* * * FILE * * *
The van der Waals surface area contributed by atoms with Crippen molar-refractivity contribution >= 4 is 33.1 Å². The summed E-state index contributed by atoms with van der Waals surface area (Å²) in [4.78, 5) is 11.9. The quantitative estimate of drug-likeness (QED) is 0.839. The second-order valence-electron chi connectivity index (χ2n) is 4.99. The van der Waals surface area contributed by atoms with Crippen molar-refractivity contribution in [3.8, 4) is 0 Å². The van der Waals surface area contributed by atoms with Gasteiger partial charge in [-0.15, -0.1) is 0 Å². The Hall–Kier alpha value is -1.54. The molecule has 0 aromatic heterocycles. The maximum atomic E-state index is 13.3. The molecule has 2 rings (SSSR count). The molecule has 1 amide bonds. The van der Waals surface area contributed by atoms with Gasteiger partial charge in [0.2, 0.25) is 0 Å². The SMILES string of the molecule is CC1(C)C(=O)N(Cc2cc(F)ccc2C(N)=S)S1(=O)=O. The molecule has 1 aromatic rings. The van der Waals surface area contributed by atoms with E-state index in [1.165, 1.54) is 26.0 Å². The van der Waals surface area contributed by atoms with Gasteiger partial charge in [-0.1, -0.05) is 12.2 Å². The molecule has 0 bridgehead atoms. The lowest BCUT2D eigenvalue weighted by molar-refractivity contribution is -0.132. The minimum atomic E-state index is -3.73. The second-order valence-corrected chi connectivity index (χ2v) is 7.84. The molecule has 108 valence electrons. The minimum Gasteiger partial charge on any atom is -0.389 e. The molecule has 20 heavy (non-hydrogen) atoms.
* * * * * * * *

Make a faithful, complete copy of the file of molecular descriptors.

The van der Waals surface area contributed by atoms with Crippen molar-refractivity contribution >= 4 is 33.1 Å². The summed E-state index contributed by atoms with van der Waals surface area (Å²) in [4.78, 5) is 11.9. The quantitative estimate of drug-likeness (QED) is 0.839. The second-order valence-electron chi connectivity index (χ2n) is 4.99. The van der Waals surface area contributed by atoms with Crippen molar-refractivity contribution in [3.8, 4) is 0 Å². The van der Waals surface area contributed by atoms with Gasteiger partial charge in [-0.15, -0.1) is 0 Å². The Hall–Kier alpha value is -1.54. The molecule has 0 aromatic heterocycles. The maximum atomic E-state index is 13.3. The molecule has 2 rings (SSSR count). The molecule has 1 amide bonds. The van der Waals surface area contributed by atoms with Gasteiger partial charge in [0.2, 0.25) is 0 Å². The SMILES string of the molecule is CC1(C)C(=O)N(Cc2cc(F)ccc2C(N)=S)S1(=O)=O. The molecule has 1 aromatic rings. The van der Waals surface area contributed by atoms with E-state index in [1.165, 1.54) is 26.0 Å². The van der Waals surface area contributed by atoms with Gasteiger partial charge in [-0.1, -0.05) is 12.2 Å². The molecule has 0 bridgehead atoms. The lowest BCUT2D eigenvalue weighted by molar-refractivity contribution is -0.132. The minimum atomic E-state index is -3.73. The second-order valence-corrected chi connectivity index (χ2v) is 7.84. The molecule has 108 valence electrons. The minimum Gasteiger partial charge on any atom is -0.389 e. The molecule has 20 heavy (non-hydrogen) atoms.